The University of Otago is New Zealand's oldest university. Located in Dunedin, Otago is the
southern-most University of the country, with more than 17,800 students and 3300 staff. In
New Zealand, universities are institutions where teaching is primarily undertaken by those
engaged in research and scholarship. As New Zealand's oldest university, Otago has a long
established tradition of research excellence. Since its foundation in 1869, the University
has steadily increased its teaching and research activities, while building on its original
strengths, including Physics. More information on the University of Otago can be found at:
British Antarctic Survey is a world leader in research into global issues in an
Antarctic context. It is the UK's national operator and is a component of the Natural
Environment Research Council. It has an annual budget of around £40 million, runs nine
research programmes and operates five research stations, two Royal Research Ships and five
aircraft in and around Antarctica. More information about the work of the Survey can be
found at: www.antarctica.ac.uk
The Sodankylä Geophysical Observatory is an independent research department of the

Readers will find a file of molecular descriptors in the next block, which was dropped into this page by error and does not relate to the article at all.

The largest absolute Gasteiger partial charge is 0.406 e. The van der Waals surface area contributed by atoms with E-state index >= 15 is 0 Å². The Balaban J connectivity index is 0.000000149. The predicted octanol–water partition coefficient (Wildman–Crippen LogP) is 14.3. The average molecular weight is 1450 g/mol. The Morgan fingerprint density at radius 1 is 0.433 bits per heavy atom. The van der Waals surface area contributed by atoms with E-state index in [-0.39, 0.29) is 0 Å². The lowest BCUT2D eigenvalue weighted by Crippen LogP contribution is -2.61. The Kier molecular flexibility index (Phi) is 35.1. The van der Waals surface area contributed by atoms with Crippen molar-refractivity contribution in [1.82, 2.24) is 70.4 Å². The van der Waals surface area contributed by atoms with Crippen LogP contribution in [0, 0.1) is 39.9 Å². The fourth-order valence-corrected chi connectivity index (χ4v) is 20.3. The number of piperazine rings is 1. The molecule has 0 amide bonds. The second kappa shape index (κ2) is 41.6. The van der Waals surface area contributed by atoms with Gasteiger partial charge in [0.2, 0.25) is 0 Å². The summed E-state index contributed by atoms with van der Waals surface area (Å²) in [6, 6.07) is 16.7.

University of Oulu, located in Lapland, and established in 1913 by Finnish Academy of
Science and Letters to perform geophysical measurements and research based on the
observation results. More information on Sodankylä Geophysical Observatory can be found at:
The Finnish Meteorological Institute is the agency responsible for gathering and
reporting weather data and forecasts in Finland. The Institute is an impartial research and
service organisation with expertise covering a wide range of atmospheric science activities
other than gathering and reporting weather data and forecasts. The main research subject of
the Finnish Meteorological Institute is the Earth's atmosphere. Other research topics
include the study of near space and solar influence on the planet's atmospheres. More
information on the Finnish Meteorological Institute can be found at: www.fmi.fi
Debris from Starfish nuclear test satellite on 9 July 1962 (400 km alt burst 1.4 MT), caused artificial aurora and
damaged the Telstar 1 satellite, the worlds first active communications satellite